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the genre's premiere review magazine for short SF & Fantasy since 1993

Aliterate #2, Spring 2017

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Aliterate #2, Spring 2017

"When the Moon Fell into the Sea" by Story Boyle

"The Fold" by Aaron Worth
"Drowning Joys" by Jason Kimble
"The Dragon and the Orange Juice" by Genoveva Detelinova (Translated by Kalin M. Nenov)
"The Reordering of Tonia Vivian" Karen Heuler
"Katausky vs. Paper" by Jon Hakes

Reviewed by Chuck Rothman

Aliterate is a new magazine of speculative fiction with a literary bent. The current issue contains six stories.

"When the Moon Fell into the Sea" deals with a problem when a dragon washes up from the sea in a small village. Story Boyle's village society is chock full of various rituals, and when Des discovers the dead dragon, he wants to perform the ritual for a dead dragon. Trouble is, it has never happened before, so there is none. The village witch cobbles together something, but Des has to get various items from other villages. It's a fairly good story, most interested in describing the society and the assumptions than in any plot.

Aaron Worth's "The Fold" is about an odd sort of paper folding—not origami, but something that becomes a fad among some scholars, and which quickly breaks the school into three cliques devoted to the—somewhat mystical—shapes they are folding. The main problem with the story is that it reads like a lab report. The events (probably meant to be metaphorical) are described but without any actual life or characterizations. It's an extreme example of tell, don't show, and without even characters to make it more than just a dry report.

"Drowning Joys" by Jason Kimble is the story of Callum, who seems to be some sort of Scottish creature who turns into a water-breathing horse. Callum starts to hook up with Dmitri and . . . I'm afraid I lost interest. The story is very unclear. I've tried reading it several times but only have a vague idea of what's actually going on with it.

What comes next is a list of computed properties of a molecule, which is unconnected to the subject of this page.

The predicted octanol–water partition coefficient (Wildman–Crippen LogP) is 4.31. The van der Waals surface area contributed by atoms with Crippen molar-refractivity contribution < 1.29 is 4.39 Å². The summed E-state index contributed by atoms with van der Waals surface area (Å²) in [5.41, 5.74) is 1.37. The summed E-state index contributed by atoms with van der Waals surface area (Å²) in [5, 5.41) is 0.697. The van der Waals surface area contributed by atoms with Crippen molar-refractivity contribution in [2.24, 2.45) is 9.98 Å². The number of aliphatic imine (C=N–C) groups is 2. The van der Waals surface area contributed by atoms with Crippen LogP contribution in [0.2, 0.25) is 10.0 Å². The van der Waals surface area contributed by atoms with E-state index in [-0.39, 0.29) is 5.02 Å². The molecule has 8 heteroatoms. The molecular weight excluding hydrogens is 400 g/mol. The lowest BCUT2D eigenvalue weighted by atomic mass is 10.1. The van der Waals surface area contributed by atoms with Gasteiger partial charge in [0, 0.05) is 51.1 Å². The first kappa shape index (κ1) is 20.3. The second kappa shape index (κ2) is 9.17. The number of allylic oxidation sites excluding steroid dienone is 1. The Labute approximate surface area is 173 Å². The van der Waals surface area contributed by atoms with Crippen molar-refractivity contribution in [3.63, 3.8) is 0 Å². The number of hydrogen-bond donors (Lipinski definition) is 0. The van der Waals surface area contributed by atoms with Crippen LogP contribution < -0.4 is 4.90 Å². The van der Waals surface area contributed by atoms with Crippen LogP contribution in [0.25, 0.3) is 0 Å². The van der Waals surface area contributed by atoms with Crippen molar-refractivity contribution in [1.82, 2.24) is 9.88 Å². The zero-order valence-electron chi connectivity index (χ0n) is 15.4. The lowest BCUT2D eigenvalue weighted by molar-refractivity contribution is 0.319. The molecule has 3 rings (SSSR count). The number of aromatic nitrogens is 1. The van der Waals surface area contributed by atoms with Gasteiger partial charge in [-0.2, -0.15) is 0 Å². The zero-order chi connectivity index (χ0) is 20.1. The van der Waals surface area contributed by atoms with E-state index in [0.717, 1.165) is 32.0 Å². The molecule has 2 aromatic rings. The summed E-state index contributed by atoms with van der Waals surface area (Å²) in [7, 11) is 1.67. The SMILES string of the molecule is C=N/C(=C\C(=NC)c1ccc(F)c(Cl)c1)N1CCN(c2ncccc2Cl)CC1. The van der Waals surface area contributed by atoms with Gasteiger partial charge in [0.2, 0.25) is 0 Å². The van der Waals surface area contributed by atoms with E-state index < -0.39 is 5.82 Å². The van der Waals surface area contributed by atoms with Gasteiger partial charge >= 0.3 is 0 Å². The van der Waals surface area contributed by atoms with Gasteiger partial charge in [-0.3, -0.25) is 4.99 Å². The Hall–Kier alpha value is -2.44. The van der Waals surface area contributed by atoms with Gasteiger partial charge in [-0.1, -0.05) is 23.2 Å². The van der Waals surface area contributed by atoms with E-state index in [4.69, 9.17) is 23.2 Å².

I always like to see science fiction from non-English-speaking authors; they tend to look at things with a different eye. "The Dragon and the Orange Juice" is by Bulgarian author Genoveva Detelinova about Vladimir, a relatively young wizard who discovers the other wizards are sending a dragon to "the other world"—which is actually our world. Seeing how this will disrupt things, Vladimir struggles to control the damage. This is a lighter story, with some nice funny lines, but goes on a bit too long for the idea.

Karen Heuler contributes the very strange story "The Reordering on Tonia Vivian." Tonia was a young girl who started hearing a voice in hear head, which she named Vivian. But when she's in an accident, it's discovered she has a tumor and, once removed, Vivian is gone. Meanwhile, a girl name Vivian is born with a foot coming out of her chest, which turns out to be part of her absorbed twin, who she calls "Tonia." It's a complicated story about Vivian trying to escape into the world. But the story really doesn't connect the two sections, other than connecting them with a cruel little girl named Sophie. The concept is interesting, but the story doesn't live up to it.

It's paper folding again with "Katausky vs. Paper" by Jon Hakes. When Katausky was a boy, his father tells him that if you fold a sheet of paper 13 times, it opens a gate and lets out the Paper Demon. Kautauski grows up to a dull life as an accountant at a paper mill, and spends his free time alone in an old house with hoarded material and a group of miniature people. Kautauski's somewhat offbeat life is changed when a woman from work slices through his defenses and starts to date him. There are a lot of nice touches here, and this story works the best overall of the stories in the magazine.


Chuck Rothman's novels Staroamer's Fate and Syron's Fate are available from Fantastic Books.